Letters to the Editor: August 14, 2008

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Dear Editor,
I have read with interest the many letters and felt by proxy the animosity between the parties involved regarding the housing problems faced by those living in Meeker.
My wife and I lived in Meeker for several years and for the most part we love the town, Meeker is a beautiful place to live and raise a family. We rented three homes from three different landlords; I thought the first two definitely qualified as slumlords five or six years ago. I can only imagine how they qualify now.
When we finally decided to move to Rangely we found a very pleasant surprise waiting for us — the people. They are so much more friendly, open and accepting than those we had just left. Imagine our surprise in finding such a gold mine in a grungy, dusty little town with one stoplight.
When my co-workers found that I had moved from Meeker to Rangely they asked “why on earth would you move from such a beautiful place to such a dumpy little town?” My response is Meeker is like an outhouse, “you can paint it up and and plant bushes and flower and trees to make it look pretty, but when you open the doors and look inside it’s still an outhouse.” Don’t believe me? Look around. Especially at yourselves and the way you deal with one another. I know I will be flamed for this letter. But I still have friends in Meeker who know how I feel and still respect me for my opinions but I also know that your gossiping old hens will tear me up for stating fact. So here’s to ya. Enjoy yourselves.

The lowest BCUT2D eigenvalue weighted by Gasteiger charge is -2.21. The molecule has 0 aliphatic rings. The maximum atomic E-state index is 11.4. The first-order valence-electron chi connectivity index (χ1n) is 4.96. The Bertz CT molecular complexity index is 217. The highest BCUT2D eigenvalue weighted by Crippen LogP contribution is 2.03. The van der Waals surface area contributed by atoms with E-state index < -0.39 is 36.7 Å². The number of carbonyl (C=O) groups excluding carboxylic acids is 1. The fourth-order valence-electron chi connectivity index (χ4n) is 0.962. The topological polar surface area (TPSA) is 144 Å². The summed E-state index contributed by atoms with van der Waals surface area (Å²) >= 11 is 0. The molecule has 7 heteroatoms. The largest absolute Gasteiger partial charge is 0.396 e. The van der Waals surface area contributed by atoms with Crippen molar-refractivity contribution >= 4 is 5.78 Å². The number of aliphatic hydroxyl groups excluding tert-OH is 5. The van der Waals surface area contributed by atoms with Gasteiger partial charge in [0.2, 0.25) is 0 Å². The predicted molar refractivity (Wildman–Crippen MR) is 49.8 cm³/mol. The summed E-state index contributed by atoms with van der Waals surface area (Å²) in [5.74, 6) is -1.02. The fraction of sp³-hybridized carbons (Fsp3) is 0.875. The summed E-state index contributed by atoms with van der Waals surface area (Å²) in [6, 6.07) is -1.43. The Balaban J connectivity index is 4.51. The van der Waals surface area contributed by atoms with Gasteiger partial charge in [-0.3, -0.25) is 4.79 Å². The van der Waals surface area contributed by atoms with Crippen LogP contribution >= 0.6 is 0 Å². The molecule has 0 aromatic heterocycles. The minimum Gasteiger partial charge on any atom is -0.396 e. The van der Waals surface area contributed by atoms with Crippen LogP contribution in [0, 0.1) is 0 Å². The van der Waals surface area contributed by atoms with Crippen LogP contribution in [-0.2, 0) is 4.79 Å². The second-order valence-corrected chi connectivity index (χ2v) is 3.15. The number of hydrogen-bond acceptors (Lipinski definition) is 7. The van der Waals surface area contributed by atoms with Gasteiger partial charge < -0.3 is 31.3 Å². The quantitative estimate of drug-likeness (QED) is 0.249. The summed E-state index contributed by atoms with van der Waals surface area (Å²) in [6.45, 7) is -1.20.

Sid Lawrence

Dear Editor,
Ms. Pollard misses the point. Smoking River Powwow is not a substitute for mandated Tribal consultation; it is a supplement to this required consultation, to the lives of citizens of the White River Valley, and hopefully, to the lives of citizens of Ft. Duchesne. It is an invitation to what we hope will be an ongoing and growing dialogue between our two communities; an invitation to a difficult and rewarding dance between our cultures.
The powwow may continue, or it may evolve into something else entirely. We envision a youth camp that returns Ute youth and elders to the Flat Tops Wilderness. We hope that local citizens will become comfortable enough to visit Ft. Duchesne for the spring Bear Dance. We want the interaction to continue all year long.
It is true that I have spent a considerable amount of time at the Forest Service working to help organize the powwow. It is also true that if I weren’t working on the powwow, I would be waiting for the phone to ring. Someone has to cover the front desk so that the rest of the Forest Service staff can tend to protecting the lands and laws they’ve been given the privilege of overseeing: that someone would be me.
So, I at the “clerical” level, have been handed a gift in being able to work to create Smoking River Powwow. I do not have a doctorate, and my degree in international relations is two decades old, but I believe if the Ute Nation has survived its exile, it will certainly survive me.
Please, let this letter be an olive branch and an invitation to all with an interest to join us in the dance and in the vision that Smoking River Powwow is meant to be.
Lynn Lockwood
Smoking River Powwow
White River National Forest